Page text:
News and Interviews

The Entitled Interview, with Jamie Sharpe

Sharpe_Jamie. high-res 2

Jamie Sharpe's Dazzle Ships (ECW Press) uses as its title one of the most interesting historical examples of art and design being used creatively. Dazzle Ships, used mostly during the First World War, were military ships painted with geometric designs intended to visually confuse targeting by enemy weapons - an optical illusion brought to warfare. 

It's a fascinating and appropriate title for a brainy, funny, wildly creative collection that investigates the intersection between art and authenticity. Like his previous collection, Animal Husbandry Today, Dazzle Ships showcases a a poet with a talent for crafting fresh, essential poems that balance wit with insightful emotional underpinnings. 

We get to talk to Jamie today about his excellent title and the power of titles in general as part of our Entitled Interview series. He tells us about the artist whose work introduced him to the concept of dazzle ships, the (excellent!) title he doesn't remember coming up with, and shares some amazing titles by a favourite writer. 

Open Book:

Tell us about the title of your newest book and how you came to it.

Jamie Sharpe:

A few years back I was in Ottawa, hanging out at the National Gallery. There I encountered an Edward Wadsworth painting, Dazzle-ships in Drydock at Liverpool.

Dazzle Ships painting

Dazzle camouflage is a historical oddity. The idea was to confuse those helming the periscopes on German u-boats by effectively turning US and UK ships into large op art/cubist canvases. Misdirection through the use of beautiful lines struck me as poetic.

I’m also a fan of Orchestral Manoeuvres in the Dark’s 1983 album, Dazzle Ships. That record was influenced by musique concrète—compositions created outside normal instrumentation and music theory—which is analogous to how I sometimes write. (This might just be a way of saying my poems aren’t always poetic and rarely scan.)

OB:

What, in your opinion, is the most important function of a title?

JS:

The reader grants the large font, bold faced title extra weight. As such, there’s pressure on a writer to make the most of their lead here. But the functions a title can fulfill aren’t that different than those of a second line in a poem’s third stanza. 

I frequently approach titles as a kind of amuse-bouche, which (hopefully) builds anticipation for the course to come.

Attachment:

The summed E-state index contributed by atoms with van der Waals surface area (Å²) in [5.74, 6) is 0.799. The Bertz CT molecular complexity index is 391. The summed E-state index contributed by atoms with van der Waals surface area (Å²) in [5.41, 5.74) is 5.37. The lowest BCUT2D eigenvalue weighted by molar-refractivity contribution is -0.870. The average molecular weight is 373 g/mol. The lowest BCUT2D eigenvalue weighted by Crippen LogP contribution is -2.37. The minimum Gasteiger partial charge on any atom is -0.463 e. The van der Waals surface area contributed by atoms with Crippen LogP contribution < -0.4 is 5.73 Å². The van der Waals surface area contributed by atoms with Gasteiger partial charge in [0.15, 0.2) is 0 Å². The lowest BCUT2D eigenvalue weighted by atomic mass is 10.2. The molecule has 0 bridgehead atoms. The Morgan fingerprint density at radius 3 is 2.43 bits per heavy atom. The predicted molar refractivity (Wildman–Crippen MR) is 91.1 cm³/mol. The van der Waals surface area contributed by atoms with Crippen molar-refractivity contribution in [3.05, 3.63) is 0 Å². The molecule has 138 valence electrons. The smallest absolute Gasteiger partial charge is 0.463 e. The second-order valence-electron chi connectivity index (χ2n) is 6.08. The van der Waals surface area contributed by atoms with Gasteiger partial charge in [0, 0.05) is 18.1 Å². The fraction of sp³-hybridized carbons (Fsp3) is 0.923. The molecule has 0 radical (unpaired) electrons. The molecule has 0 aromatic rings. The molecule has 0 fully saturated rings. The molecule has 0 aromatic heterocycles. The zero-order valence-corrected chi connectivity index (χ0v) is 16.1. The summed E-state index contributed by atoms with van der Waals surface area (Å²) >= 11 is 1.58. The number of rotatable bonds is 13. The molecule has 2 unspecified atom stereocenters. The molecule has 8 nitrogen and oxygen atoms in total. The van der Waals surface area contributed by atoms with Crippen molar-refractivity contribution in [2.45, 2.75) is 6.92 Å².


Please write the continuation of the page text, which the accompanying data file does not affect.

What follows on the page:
OB:

Did you consider any other titles for your current book and if so what were they? Why did you decide to go with the title you eventually picked?

JS:

Early in their composition, all three of my poetry collections were originally titled, Works on Paper. That seems the most factual description of my writing, especially given how rarely I do public readings.

The poems I compose are singular, in that they’re not conceived within the framework of a larger manuscript. This becomes a problem when someone, like a publisher looking to make marketing copy, asks, What’s the book about? I then have to sift through the work, trying to group and name what preoccupations prompted the words.

With this book I saw a lot of art as artifice in the material, so went with Dazzle Ships. But I could have just as easily called it Jazz Hands. No, that’s a terrible title.

OB:

What is your favourite title that you've ever come up with and why? (For any kind of piece, short or long.)

JS:

“When Nancy Reagan Recommends the Crab Salad”, from Animal Husbandry Today, if only because I have no recollection writing it. It makes me feel like a forgetful magician entertained by his own trick, as he no longer knows how it was performed.

OB:

What about your favourite title as a reader, from someone else's work? 

JS:

Richard Brautigan was good at naming his novels (Trout Fishing in America; In Watermelon Sugar), poetry collections (All Watched Over by Machines of Loving Grace; The Pill Versus the Springhill Mine Disaster), and individual poems (“Your Necklace Is Leaking”; “Hey, Bacon!”).

OB:

What are you working on now?

JS:

I’ve become a little behind in my work; it’s time for me to finally sit down and write my juvenilia.

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Jamie Sharpe is the author of Animal Husbandry Today and Cut-up Apologetic. He lives in Comox, B.C.

Buy the Book

Dazzle Ships

Poems that challenge the depths of perception

Dazzle camouflage, at the beginning of the 20th century, was an attempt to answer the question, How do we hide those things that are too big to hide? Ships, often containing thousands of soldiers, were done up in a confusing array of lines to perplex and distort the viewer’s perspective (in this case, German submarines). “Razzle dazzle” was art attempting to hide life.

Jamie Sharpe’s Dazzle Ships is also concerned with art’s relationship to life. It questions how we build poems from the material of mass culture. And in asking whether authentic modes of expression can be found in an increasingly automated world, Sharpe creates a poetry that is at once as disturbing as it is hilarious and as deeply profound as it is subtle.

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